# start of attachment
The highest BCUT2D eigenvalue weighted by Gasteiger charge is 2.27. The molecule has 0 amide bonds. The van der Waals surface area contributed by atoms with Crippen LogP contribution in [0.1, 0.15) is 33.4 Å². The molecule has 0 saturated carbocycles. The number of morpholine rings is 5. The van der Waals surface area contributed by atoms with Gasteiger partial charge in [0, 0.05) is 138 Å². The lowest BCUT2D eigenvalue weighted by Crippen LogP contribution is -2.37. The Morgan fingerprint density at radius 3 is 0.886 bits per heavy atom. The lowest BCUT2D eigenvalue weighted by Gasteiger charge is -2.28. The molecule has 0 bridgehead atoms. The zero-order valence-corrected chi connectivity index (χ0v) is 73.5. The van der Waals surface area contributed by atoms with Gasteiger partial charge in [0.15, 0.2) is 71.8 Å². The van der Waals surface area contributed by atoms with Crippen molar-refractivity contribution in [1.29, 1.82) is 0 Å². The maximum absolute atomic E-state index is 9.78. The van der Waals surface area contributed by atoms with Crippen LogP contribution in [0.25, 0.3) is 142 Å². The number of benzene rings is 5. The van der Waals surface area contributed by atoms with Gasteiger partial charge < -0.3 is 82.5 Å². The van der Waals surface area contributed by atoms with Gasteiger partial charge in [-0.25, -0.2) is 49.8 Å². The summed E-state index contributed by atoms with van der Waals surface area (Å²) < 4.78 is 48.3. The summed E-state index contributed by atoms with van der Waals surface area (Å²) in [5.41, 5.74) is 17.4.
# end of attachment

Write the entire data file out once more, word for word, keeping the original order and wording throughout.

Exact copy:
The highest BCUT2D eigenvalue weighted by Gasteiger charge is 2.27. The molecule has 0 amide bonds. The van der Waals surface area contributed by atoms with Crippen LogP contribution in [0.1, 0.15) is 33.4 Å². The molecule has 0 saturated carbocycles. The number of morpholine rings is 5. The van der Waals surface area contributed by atoms with Gasteiger partial charge in [0, 0.05) is 138 Å². The lowest BCUT2D eigenvalue weighted by Crippen LogP contribution is -2.37. The Morgan fingerprint density at radius 3 is 0.886 bits per heavy atom. The lowest BCUT2D eigenvalue weighted by Gasteiger charge is -2.28. The molecule has 0 bridgehead atoms. The zero-order valence-corrected chi connectivity index (χ0v) is 73.5. The van der Waals surface area contributed by atoms with Gasteiger partial charge in [0.15, 0.2) is 71.8 Å². The van der Waals surface area contributed by atoms with Crippen molar-refractivity contribution in [1.29, 1.82) is 0 Å². The maximum absolute atomic E-state index is 9.78. The van der Waals surface area contributed by atoms with Crippen LogP contribution in [0.25, 0.3) is 142 Å². The number of benzene rings is 5. The van der Waals surface area contributed by atoms with Gasteiger partial charge < -0.3 is 82.5 Å². The van der Waals surface area contributed by atoms with Gasteiger partial charge in [-0.25, -0.2) is 49.8 Å². The summed E-state index contributed by atoms with van der Waals surface area (Å²) < 4.78 is 48.3. The summed E-state index contributed by atoms with van der Waals surface area (Å²) in [5.41, 5.74) is 17.4.